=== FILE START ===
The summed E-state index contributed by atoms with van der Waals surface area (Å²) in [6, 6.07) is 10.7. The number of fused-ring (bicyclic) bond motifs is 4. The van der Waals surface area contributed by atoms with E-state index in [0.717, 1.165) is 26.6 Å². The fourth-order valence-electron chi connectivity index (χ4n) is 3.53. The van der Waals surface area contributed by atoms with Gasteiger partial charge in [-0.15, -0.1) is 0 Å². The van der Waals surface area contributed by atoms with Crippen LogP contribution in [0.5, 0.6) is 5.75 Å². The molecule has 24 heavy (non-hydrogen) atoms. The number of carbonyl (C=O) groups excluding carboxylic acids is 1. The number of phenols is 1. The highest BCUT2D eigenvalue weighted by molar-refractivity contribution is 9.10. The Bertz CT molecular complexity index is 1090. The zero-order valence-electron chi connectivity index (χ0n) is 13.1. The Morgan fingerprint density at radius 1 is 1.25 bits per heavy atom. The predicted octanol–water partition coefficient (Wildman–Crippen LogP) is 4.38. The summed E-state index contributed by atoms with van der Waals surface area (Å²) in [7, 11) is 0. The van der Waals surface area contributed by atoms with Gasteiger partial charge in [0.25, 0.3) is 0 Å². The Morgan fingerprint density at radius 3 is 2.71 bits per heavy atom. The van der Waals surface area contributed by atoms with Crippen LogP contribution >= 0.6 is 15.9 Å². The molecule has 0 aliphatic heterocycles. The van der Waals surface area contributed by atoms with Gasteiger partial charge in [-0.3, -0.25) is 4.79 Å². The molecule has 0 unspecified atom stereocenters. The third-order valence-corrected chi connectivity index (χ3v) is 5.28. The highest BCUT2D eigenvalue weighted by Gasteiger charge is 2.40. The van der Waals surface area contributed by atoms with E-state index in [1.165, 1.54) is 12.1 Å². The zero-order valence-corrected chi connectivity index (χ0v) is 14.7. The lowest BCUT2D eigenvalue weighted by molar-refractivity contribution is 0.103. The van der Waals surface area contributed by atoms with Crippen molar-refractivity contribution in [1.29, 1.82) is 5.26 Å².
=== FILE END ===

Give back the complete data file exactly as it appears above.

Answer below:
The summed E-state index contributed by atoms with van der Waals surface area (Å²) in [6, 6.07) is 10.7. The number of fused-ring (bicyclic) bond motifs is 4. The van der Waals surface area contributed by atoms with E-state index in [0.717, 1.165) is 26.6 Å². The fourth-order valence-electron chi connectivity index (χ4n) is 3.53. The van der Waals surface area contributed by atoms with Gasteiger partial charge in [-0.15, -0.1) is 0 Å². The van der Waals surface area contributed by atoms with Crippen LogP contribution in [0.5, 0.6) is 5.75 Å². The molecule has 24 heavy (non-hydrogen) atoms. The number of carbonyl (C=O) groups excluding carboxylic acids is 1. The number of phenols is 1. The highest BCUT2D eigenvalue weighted by molar-refractivity contribution is 9.10. The Bertz CT molecular complexity index is 1090. The zero-order valence-electron chi connectivity index (χ0n) is 13.1. The Morgan fingerprint density at radius 1 is 1.25 bits per heavy atom. The predicted octanol–water partition coefficient (Wildman–Crippen LogP) is 4.38. The summed E-state index contributed by atoms with van der Waals surface area (Å²) in [7, 11) is 0. The van der Waals surface area contributed by atoms with Gasteiger partial charge in [0.25, 0.3) is 0 Å². The Morgan fingerprint density at radius 3 is 2.71 bits per heavy atom. The van der Waals surface area contributed by atoms with Crippen LogP contribution >= 0.6 is 15.9 Å². The molecule has 0 aliphatic heterocycles. The van der Waals surface area contributed by atoms with Gasteiger partial charge in [-0.3, -0.25) is 4.79 Å². The molecule has 0 unspecified atom stereocenters. The third-order valence-corrected chi connectivity index (χ3v) is 5.28. The highest BCUT2D eigenvalue weighted by Gasteiger charge is 2.40. The van der Waals surface area contributed by atoms with E-state index in [1.165, 1.54) is 12.1 Å². The zero-order valence-corrected chi connectivity index (χ0v) is 14.7. The lowest BCUT2D eigenvalue weighted by molar-refractivity contribution is 0.103. The van der Waals surface area contributed by atoms with Crippen molar-refractivity contribution in [1.29, 1.82) is 5.26 Å².